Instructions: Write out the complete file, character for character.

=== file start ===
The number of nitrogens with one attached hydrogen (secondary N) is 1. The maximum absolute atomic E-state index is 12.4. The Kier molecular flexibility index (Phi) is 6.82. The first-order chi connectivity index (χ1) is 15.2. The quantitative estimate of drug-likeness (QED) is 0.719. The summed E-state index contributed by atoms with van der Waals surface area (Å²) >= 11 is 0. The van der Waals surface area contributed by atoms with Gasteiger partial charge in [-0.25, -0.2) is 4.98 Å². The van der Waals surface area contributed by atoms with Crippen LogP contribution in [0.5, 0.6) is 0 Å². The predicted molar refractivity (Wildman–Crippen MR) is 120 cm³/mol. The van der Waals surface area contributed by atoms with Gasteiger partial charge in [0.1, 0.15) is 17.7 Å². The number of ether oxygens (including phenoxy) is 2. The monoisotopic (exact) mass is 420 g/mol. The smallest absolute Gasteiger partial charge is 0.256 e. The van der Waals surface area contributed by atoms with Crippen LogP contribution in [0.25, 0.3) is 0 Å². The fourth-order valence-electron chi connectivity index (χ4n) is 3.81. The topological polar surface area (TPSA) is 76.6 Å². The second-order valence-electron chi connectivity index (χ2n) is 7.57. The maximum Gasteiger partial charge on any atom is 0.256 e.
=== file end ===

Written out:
The number of nitrogens with one attached hydrogen (secondary N) is 1. The maximum absolute atomic E-state index is 12.4. The Kier molecular flexibility index (Phi) is 6.82. The first-order chi connectivity index (χ1) is 15.2. The quantitative estimate of drug-likeness (QED) is 0.719. The summed E-state index contributed by atoms with van der Waals surface area (Å²) >= 11 is 0. The van der Waals surface area contributed by atoms with Gasteiger partial charge in [-0.25, -0.2) is 4.98 Å². The van der Waals surface area contributed by atoms with Crippen LogP contribution in [0.5, 0.6) is 0 Å². The predicted molar refractivity (Wildman–Crippen MR) is 120 cm³/mol. The van der Waals surface area contributed by atoms with Gasteiger partial charge in [0.1, 0.15) is 17.7 Å². The number of ether oxygens (including phenoxy) is 2. The monoisotopic (exact) mass is 420 g/mol. The smallest absolute Gasteiger partial charge is 0.256 e. The van der Waals surface area contributed by atoms with Crippen LogP contribution in [0.25, 0.3) is 0 Å². The fourth-order valence-electron chi connectivity index (χ4n) is 3.81. The topological polar surface area (TPSA) is 76.6 Å². The second-order valence-electron chi connectivity index (χ2n) is 7.57. The maximum Gasteiger partial charge on any atom is 0.256 e.